An important aspect of the Metal element is our capacity for healthy, heart-centered negativity. While New Age culture promotes the idea that relentless positivity is the key to health and happiness, relentless anything leads to imbalance. Negativity is realistic and healthy at times. What matters is whether we are able to be negative with heart.
In East Asian medicine, the Colon function supports our capacity to make clear healthy value statements as to what supports well-being, and what emphatically does not. There is nothing healthy about suppressing the wisdom of our Colon! We need to be able to recognize the crap in our lives as crappy before we can compost it.
A healthy Colon is able to say, “This sucks” without toxicity. Can you do that? Give it a try right now. Stand tall, with your shoulders back and your breathing full and open. Think of something that, from the heart, you recognize as unhealthy or destructive. With heart, with simple life-love and acknowledgement, say, “I feel terrible about this.”
Can you say that without hate, without toxic heat, without the twist of rancor or bitterness, but also without sugar coating or false optimism? If so, that’s a healthy Colon. Sometimes it serves life not to look on the bright side—sometimes it is medicinal to look directly at trouble and harm, or even tragedy and disaster, and just acknowledge it directly, with heart.
For instance, when someone is grieving a tremendous loss, it’s important to be able to say with heart, “This is awful. I’m so sorry this happened,” and not immediately try to find something positive to say about it. On the contrary, it is possible and healthy to mourn with heart, and to be strengthened in our values by the clear recognition of what is painful to us. It’s healthy to be able to acknowledge directly when something has happened that we consider dreadful, harmful, or wrong.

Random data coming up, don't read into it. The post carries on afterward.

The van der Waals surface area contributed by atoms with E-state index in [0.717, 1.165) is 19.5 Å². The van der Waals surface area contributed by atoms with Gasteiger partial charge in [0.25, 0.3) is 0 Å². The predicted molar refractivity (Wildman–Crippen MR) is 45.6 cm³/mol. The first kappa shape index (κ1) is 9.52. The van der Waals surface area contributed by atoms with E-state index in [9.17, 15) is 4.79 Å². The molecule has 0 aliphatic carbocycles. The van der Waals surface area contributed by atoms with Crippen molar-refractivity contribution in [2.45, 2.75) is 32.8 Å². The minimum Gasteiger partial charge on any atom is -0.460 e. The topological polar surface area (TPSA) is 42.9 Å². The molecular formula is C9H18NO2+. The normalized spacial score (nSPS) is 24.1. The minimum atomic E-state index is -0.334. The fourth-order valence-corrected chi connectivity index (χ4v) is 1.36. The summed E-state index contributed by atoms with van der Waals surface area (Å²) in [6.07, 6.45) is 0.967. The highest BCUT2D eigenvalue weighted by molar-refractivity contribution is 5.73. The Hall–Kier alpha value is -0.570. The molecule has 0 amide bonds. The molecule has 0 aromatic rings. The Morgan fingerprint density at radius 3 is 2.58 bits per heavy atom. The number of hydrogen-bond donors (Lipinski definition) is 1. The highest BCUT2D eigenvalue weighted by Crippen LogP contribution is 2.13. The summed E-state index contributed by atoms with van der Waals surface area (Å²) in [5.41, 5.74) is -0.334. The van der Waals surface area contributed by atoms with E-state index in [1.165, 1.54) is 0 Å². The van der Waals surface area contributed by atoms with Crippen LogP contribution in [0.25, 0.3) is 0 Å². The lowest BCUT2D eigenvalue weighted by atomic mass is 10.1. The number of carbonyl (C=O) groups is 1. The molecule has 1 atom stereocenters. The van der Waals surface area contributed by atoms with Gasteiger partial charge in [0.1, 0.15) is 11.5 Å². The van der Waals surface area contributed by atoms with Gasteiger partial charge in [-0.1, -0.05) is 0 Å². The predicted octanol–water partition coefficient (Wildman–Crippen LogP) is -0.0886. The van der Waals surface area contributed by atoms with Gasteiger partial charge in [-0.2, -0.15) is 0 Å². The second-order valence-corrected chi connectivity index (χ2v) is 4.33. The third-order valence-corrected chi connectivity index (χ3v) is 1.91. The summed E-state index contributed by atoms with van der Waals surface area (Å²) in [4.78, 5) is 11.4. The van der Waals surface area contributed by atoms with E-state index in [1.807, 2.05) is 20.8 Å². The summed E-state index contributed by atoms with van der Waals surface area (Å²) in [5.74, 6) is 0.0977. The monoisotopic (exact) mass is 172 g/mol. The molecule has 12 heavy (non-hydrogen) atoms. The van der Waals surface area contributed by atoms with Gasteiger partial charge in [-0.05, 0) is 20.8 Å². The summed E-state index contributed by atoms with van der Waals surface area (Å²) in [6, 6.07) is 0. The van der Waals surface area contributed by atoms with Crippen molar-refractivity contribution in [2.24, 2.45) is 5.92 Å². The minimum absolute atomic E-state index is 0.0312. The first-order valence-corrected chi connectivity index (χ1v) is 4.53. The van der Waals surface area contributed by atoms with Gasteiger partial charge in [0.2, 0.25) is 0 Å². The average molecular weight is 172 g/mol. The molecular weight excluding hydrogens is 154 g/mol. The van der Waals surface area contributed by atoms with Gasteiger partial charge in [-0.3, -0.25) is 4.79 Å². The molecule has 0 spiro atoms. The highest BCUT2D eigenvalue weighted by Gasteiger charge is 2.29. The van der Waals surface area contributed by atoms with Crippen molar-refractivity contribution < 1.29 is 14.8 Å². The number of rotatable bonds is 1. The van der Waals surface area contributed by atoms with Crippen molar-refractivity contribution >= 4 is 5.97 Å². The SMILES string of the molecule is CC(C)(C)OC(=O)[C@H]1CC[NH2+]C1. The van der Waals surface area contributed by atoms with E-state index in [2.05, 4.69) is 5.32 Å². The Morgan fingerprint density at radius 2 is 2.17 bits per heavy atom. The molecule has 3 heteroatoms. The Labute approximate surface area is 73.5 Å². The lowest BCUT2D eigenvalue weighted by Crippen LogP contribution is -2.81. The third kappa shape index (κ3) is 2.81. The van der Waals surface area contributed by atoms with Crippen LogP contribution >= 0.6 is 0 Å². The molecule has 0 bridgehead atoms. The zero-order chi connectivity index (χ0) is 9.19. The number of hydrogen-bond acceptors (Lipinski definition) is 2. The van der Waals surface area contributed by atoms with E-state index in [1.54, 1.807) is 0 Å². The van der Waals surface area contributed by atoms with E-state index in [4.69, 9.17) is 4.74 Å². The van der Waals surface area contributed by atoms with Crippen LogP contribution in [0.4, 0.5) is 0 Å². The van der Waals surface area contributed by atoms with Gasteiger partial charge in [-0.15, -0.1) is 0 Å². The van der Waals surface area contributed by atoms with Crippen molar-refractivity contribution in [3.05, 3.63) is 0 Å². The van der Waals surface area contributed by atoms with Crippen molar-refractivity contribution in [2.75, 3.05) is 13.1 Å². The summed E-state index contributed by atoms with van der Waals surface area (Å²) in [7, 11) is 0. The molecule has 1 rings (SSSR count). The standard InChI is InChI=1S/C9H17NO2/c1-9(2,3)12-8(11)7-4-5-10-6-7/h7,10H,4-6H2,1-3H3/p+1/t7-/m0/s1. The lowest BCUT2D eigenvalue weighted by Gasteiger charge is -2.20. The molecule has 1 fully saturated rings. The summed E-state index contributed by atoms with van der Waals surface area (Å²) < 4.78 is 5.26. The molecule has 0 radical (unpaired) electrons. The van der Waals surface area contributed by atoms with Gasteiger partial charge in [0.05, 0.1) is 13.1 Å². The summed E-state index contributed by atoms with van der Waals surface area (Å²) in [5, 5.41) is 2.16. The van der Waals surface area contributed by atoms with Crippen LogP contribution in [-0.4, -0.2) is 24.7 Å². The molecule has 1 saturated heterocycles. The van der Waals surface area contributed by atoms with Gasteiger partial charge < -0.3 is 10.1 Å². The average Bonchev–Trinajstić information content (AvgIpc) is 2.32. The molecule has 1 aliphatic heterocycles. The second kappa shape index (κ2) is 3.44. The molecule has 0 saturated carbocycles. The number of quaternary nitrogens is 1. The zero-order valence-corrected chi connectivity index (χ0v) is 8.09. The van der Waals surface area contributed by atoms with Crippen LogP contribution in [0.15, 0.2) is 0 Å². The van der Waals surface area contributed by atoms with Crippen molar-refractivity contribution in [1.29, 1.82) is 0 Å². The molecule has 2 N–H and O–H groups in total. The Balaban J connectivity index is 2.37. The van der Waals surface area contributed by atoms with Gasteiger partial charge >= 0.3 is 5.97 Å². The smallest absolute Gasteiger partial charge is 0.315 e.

Negativity has heart when it is a simple and clean statement of values, not toxic and inflamed. Heartful negativity is a direct and unadorned recognition of what is not in service to the heart—because clearly acknowledging what is not in service of the heart is, itself, in service of the heart.
It is not healthy or heartful to increase the toxicity of any situation with blame and hate; but it is also not healthy or heartful to dodge the reality of the weight of our grief when faced with very painful circumstances.
Let us support each other in the health of our Metal element this autumn, by speaking as freely and matter-of-factly about misfortune as of blessings. An open heart is able to transform our sorrows so that they, too, become blessings, but that takes time.
A shit pile, well-tended, becomes compost for the garden—in time. It’s ok to acknowledge a shit pile for what it is right now—with heart.
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